Aging in Place Laneway House

Justine Andrus, Scott Douglas, Junette Huynh, Sophia Juan, Kaylee Lam, | Graduate Student Researchers

Travis McFarlane, Adam Missiuna, Kristen Moody, Rene Pahlavan, Trevor Steckly | Graduate Student Researchers

John Brown | Faculty Supervisor

Senior Research Studio



The aging-in-place demographic is becoming an increasingly important part of the housing market. According to a recent Conference Board of Canada report, by 2030 we can expect that four out of every five new households will be formed by people over 65 and older individuals will account for 80% of the housing demand. Unfortunately, almost all houses are designed for people in good health and can be difficult, isolating, even dangerous places for older persons to live. If this situation remains unchanged, the majority of today’s 5 million Canadian seniors (9.6 million by 2036) may be forced out of their homes and into communal settings such as long-term care facilities. This will adversely affect their quality of life and further stress an already overburdened health care system.


This research project developed cutting edge aging-in-place design strategies for a small laneway house that could be constructed in the backyard of a standard Calgary residential lot. It is a unique community based research collaboration between Architecture and Medical Researchers at the University of Calgary and our industry partners – Homes by Avi, and the Alberta Real Estate Foundation.


To learn more about the project view presentations below (pdf):
Design Concept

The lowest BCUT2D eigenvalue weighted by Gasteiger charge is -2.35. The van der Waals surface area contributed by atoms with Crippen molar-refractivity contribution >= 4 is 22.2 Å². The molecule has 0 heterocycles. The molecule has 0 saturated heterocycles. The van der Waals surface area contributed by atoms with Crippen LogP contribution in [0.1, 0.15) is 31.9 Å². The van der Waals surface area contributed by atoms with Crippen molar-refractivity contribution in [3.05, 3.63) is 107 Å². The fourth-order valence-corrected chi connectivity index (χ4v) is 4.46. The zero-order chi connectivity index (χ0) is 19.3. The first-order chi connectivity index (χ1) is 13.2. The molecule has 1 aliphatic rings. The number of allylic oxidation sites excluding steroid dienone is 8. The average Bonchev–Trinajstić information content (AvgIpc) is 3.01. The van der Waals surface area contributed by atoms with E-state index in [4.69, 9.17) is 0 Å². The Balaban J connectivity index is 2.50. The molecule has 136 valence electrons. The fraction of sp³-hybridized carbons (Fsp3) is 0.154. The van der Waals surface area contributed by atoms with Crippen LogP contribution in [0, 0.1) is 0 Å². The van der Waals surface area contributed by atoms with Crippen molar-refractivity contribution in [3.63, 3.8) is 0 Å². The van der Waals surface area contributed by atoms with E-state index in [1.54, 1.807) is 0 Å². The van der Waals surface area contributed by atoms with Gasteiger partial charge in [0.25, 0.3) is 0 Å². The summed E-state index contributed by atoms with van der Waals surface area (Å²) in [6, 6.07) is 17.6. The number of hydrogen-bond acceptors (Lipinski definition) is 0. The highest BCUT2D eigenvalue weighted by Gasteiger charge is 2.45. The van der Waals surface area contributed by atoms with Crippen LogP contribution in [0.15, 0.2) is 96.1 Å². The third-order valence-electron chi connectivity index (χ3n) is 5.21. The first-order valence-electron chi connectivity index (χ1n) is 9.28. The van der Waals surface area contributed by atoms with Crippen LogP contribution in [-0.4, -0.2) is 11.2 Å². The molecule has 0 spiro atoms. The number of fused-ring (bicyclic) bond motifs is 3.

Living Room
The Aging-in-Place Laneway House is available for viewing by appointment.
If you are interested in learning more about this project or how to get involved, please contact:
John Brown
EVDS Associate Dean (Research + International)


  1. Kathy Mendham says:

    I’d like to see this concept. Please advise on how this can be arranged.

  2. As we are about to begin construction on our universal access home in Montréal, I received the Laneway House document from my sister, Maureen McKay of Edmonton-Canmore. It is very encouraging to see that the well-being and living needs of citizens seems to be a prime concern for Calgary architecture. It has been a total nightmare to get our house approved with inflexible zoning based on 1980 developer formulas applied to an area built in 1890. Imagine that we are required to build 2000 sq ft. despite the fact that this is larger than the old adjacent properties, and whereas 1500 sq ft would have been more than enough. This accounts for a building cost increase of 25% or about 100,000$ for a couple that is close to retirement in my case and already retired for my wife. Should you be interested in the design of this house, of which the ground floor has certain similarities( although larger but with no garage to keep costs lower and access to a rear yard possible) just let me know. Regards, Gary Conrath,architect, Montreal

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